Citigroup Inc. can generate enough capital from its Asian business to fuel expansion in China without selling shares in the country, according to the company’s top executive in the region.
“We have the ability to invest today at a pace exceeding that of any time in our history,” Stephen Bird, chief executive officer of Citigroup Asia, said at a news briefing in Shanghai today. “We actually don’t need to raise any capital from here in Shanghai.”
Citigroup, whose Asian unit earned $15 billion on revenue of $45 billion over the past three years, will continue to own all of its China operations, Bird said. The U.S.’s third-largest lender may sell as much as $21 billion of debt this year, up from an earlier target of $15 billion, Treasurer Eric Aboaf said in a July 22 interview.
HSBC Holdings Plc, Standard Chartered Plc and Bank of East Asia Ltd. are among foreign banks that have expressed interest in a Shanghai listing as China prepares to open the world’s largest market for stock sales to foreign firms. HSBC said in June that it will raise a “significant amount” in the city.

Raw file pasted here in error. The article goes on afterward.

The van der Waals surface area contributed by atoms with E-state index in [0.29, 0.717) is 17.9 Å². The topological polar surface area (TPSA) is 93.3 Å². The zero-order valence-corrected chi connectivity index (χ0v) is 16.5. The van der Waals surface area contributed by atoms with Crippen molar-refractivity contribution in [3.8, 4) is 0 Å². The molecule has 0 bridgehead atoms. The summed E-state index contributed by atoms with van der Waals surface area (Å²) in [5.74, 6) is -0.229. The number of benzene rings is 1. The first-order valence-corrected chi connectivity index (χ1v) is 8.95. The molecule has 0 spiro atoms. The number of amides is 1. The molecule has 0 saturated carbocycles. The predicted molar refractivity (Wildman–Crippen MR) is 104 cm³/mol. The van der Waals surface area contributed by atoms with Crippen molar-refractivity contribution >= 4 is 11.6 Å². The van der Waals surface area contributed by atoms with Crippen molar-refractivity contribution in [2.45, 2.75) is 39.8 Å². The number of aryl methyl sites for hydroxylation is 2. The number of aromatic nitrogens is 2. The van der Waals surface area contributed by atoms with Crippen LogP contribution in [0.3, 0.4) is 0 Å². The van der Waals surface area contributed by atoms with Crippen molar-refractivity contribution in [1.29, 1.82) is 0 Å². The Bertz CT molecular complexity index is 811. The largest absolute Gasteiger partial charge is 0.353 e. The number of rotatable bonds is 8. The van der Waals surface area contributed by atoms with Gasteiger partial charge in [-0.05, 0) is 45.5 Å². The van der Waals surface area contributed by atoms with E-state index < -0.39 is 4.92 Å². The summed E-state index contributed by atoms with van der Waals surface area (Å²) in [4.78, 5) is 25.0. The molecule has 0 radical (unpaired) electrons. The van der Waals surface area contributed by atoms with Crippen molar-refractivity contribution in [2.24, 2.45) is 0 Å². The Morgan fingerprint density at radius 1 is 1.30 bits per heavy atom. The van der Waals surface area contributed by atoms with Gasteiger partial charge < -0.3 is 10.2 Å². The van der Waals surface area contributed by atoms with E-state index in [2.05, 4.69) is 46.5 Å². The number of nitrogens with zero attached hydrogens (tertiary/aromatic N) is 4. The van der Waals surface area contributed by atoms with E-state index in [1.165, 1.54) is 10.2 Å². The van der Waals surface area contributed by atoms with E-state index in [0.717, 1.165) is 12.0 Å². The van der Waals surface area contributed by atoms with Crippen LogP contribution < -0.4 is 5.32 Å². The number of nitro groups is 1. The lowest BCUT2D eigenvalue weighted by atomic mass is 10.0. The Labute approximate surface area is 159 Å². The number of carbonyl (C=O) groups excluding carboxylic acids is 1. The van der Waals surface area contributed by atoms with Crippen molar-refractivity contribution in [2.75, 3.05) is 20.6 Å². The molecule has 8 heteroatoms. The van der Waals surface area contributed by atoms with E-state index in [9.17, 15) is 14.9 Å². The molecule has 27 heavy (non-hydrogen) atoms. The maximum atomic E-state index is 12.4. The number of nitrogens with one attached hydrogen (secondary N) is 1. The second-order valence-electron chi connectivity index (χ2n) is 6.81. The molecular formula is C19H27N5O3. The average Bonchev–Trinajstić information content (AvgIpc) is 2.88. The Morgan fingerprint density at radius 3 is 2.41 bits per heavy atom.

China opened its banking industry to overseas companies in December 2006, sparking a rush among foreign lenders to compete for the nation’s corporate and household savings, which reached $7.6 trillion in July. China overtook Japan as the world’s second-biggest economy in the second quarter.
Citigroup, which is 18 percent owned by the U.S. government, posted two straight annual losses in 2008 and 2009 totaling $29 billion.
The U.S. lender, which opened its 29th branch on the mainland today, plans to add 10 more outlets by the end of the year and will continue to expand its network, according to China CEO Andrew Au.
Citigroup is looking for a local partner for setting up a securities underwriting venture in China, Bird said. Goldman Sachs Group Inc., UBS AG, Deutsche Bank AG and Credit Suisse Group AG are among foreign firms that have such ventures.